PHOENIX — On Tuesday, Arizona House members returned to work and voted to remain, rejecting Democratic calls for adjournment instead of getting work done. The vote fell along party lines.
The Senate has not yet reconvened after it moved unilaterally earlier this month to adjourn.
Republicans lawmakers hope to pass legislation that will enable Arizona businesses to reopen without fear of frivolous COVID-19 related lawsuits as well as bills that had been in the legislative pipeline before Governor Doug Ducey issued his stay-at-home executive order in March.
Democrats want to end the regular 2020 legislative session and kill any bills still under consideration, and begin a special session with a sole focus on COVID-19 related bills.
Petty bickering broke out when Democrats began chiding Republicans for not wearing masks and called for social distancing.
Later, pictures of Democrats ignoring social distancing practices filled the social media feeds.
Two days ago, @almaforarizona
and others were calling me a #hypocrite.
Today, almost an hour of lecture from D’s about social distancing, 6ft apart, and masks while motioning to Sine Die. Immediately after the vote was over? Shoulder to shoulder. pic.twitter.com/eawgh40A51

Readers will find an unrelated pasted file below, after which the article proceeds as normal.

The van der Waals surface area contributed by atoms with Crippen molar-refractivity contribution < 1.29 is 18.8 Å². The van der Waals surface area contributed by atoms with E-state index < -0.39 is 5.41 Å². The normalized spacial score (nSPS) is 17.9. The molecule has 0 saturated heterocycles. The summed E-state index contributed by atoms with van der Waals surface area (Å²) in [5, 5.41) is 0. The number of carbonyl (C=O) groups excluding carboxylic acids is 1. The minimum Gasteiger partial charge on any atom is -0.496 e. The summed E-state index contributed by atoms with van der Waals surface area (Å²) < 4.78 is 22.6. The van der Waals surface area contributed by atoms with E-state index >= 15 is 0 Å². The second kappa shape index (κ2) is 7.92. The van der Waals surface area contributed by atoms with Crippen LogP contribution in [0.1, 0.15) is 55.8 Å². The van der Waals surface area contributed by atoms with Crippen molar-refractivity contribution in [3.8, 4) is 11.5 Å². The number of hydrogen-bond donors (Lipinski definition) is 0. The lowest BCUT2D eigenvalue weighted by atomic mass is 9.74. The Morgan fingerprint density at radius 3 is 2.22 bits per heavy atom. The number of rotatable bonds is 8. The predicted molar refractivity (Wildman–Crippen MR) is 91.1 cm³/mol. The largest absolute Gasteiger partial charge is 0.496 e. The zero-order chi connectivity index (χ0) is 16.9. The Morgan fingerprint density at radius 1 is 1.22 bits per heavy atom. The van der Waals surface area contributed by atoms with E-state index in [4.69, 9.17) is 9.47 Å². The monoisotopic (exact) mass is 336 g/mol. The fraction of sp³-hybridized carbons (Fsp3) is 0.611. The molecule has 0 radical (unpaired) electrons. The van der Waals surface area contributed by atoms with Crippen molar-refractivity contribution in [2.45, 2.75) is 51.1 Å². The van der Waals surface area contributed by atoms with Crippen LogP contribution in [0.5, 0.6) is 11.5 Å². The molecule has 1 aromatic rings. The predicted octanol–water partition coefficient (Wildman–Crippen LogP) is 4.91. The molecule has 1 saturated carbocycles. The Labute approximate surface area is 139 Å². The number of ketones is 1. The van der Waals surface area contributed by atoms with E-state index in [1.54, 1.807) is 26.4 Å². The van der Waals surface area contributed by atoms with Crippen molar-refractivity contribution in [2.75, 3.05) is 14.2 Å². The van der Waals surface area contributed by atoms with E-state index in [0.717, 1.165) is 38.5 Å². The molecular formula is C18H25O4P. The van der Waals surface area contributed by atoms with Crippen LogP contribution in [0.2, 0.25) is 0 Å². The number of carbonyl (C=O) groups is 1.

— Rep. Kelly Townsend (@KellyTownsend11) May 19, 2020
A new bill, HB 2913, was introduced by House Republicans, which directs $88 million from the federal CARES Act to support Arizona child care facilities, many of which are struggling as a result of the coronavirus shutdown.
HB 2913 directs the Arizona Department of Economic Security to administer the money through forgivable loans to facilities providing vital child care services in the state. Recipient facilities may use the money to reopen or continue operations, and for the purchase of cleaning supplies and personal protective equipment. The bill also provides support to the Arizona Department of Health Services to enable a one-time licensure renewal fee waiver for each facility.
— Mommy Lobby (@MommyLobbyAZ) May 19, 2020
The House managed to pass SB 1061 on a bipartisan vote. The bill requires the Arizona Department of Education (ADE) to establish and post, on its website, a statutory handbook of parental rights and requires each school district and charter school to post a link to the handbook on its website.